Young asylum seekers to receive schooling

For so long Central Coast residents and so many fellow Australians have despaired of the harsh treatment and lack of human kindness metred out to our asylum seekers, especially the children.

The new administrator of Christmas Island, Barry Haase, commences his three year appointment. A retired former Liberal MP, he is very outspoken and scathing in his views on asylum seekers. This is of added concern in an already volatile situation. However, there is renewed hope for future positive outcomes with news from the Federal Minister for Immigration Scott Morrison; after extensive negotiations between Western Australian Catholic bishops and the Department of Immigration. The Catholic Education Office gained the tender for schooling children on Christmas Island and the Western Australian curriculum is to be followed. Under the terms of the 12 month contract at the Christmas Island Learning Centre (CILC) there are presently 56 detainee minors but the CILC will have the capacity to cater for 150 pupils. Dr Tim McDonald, executive director of the Catholic Education Office of Western Australia, has said: “At this stage we are looking at providing education for approximately 60 secondary school students, 60 primary and 30 early years students.” The Catholic Education Office of Western Australia hopes to recruit 20 staff and one principal from within its own school system in Western Australia or from Catholic Education Offices in other states. Experience is needed in dealing with children where English is not their first language and with other challenging behaviours. Play time in a number of outdoor areas, plus equipment and age appropriate furniture is being sent to support the children in all aspects of their learning. The church has previously provided education services at Port Hedland to children in detention. It is seen as putting “rhetoric into action”. Dr Tim McDonald notes that: “Australia’s catholic bishops recently made a statement requesting the government’s asylum seeker policy be more respectful of human dignity and basic human rights, noting the rights of those currently held in detention were being seriously violated”. “I strongly support the bishops’ stance and believe that providing education to children in detention is a moral obligation as education is a fundamental human right and in keeping with the church’s long tradition of supporting the poor and marginalised.” This is a major breakthrough in Australia’s treatment of innocent children in detention and should be more widely known. Reports so far from Western Australia have been positive and with a significant level of support and enthusiasm for the project among the parents, children and teenage detainees.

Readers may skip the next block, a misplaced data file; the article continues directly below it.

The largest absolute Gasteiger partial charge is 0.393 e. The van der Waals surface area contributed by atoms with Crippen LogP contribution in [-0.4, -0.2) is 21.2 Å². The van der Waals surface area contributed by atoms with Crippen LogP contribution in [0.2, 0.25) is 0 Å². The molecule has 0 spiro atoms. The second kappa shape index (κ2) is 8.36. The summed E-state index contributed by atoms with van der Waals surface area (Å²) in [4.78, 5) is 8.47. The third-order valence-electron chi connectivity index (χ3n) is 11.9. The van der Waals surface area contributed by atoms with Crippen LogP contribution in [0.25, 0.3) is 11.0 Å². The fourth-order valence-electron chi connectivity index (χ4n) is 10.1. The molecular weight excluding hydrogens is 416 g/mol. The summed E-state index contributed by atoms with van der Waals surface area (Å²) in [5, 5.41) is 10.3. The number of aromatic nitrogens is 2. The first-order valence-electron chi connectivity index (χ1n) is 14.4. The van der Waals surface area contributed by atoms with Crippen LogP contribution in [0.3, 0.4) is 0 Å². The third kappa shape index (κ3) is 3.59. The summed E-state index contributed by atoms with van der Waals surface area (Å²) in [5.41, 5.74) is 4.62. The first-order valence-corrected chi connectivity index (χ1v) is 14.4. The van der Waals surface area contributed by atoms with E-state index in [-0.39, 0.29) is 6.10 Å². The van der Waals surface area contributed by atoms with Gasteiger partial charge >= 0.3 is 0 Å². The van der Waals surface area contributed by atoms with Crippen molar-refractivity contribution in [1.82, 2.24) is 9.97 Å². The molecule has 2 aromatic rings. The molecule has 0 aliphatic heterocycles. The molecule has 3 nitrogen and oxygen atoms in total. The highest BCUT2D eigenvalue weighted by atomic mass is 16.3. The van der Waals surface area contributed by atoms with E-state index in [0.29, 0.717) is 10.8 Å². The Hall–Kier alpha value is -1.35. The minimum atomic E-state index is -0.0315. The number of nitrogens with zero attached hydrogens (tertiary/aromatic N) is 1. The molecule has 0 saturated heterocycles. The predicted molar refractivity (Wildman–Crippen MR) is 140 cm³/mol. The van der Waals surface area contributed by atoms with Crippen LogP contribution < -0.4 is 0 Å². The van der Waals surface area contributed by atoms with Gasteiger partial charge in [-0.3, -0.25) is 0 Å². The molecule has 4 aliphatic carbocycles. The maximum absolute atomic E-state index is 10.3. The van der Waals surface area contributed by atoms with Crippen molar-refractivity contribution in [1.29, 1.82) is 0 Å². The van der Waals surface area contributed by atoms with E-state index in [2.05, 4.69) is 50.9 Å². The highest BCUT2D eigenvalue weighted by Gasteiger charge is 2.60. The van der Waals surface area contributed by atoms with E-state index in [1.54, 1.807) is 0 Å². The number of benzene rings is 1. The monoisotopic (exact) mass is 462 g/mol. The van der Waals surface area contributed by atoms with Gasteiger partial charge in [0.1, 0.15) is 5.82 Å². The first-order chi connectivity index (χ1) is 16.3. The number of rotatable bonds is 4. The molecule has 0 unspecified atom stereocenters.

Letter, 10 Oct 2014
Pamela Lemoine,
East Gosford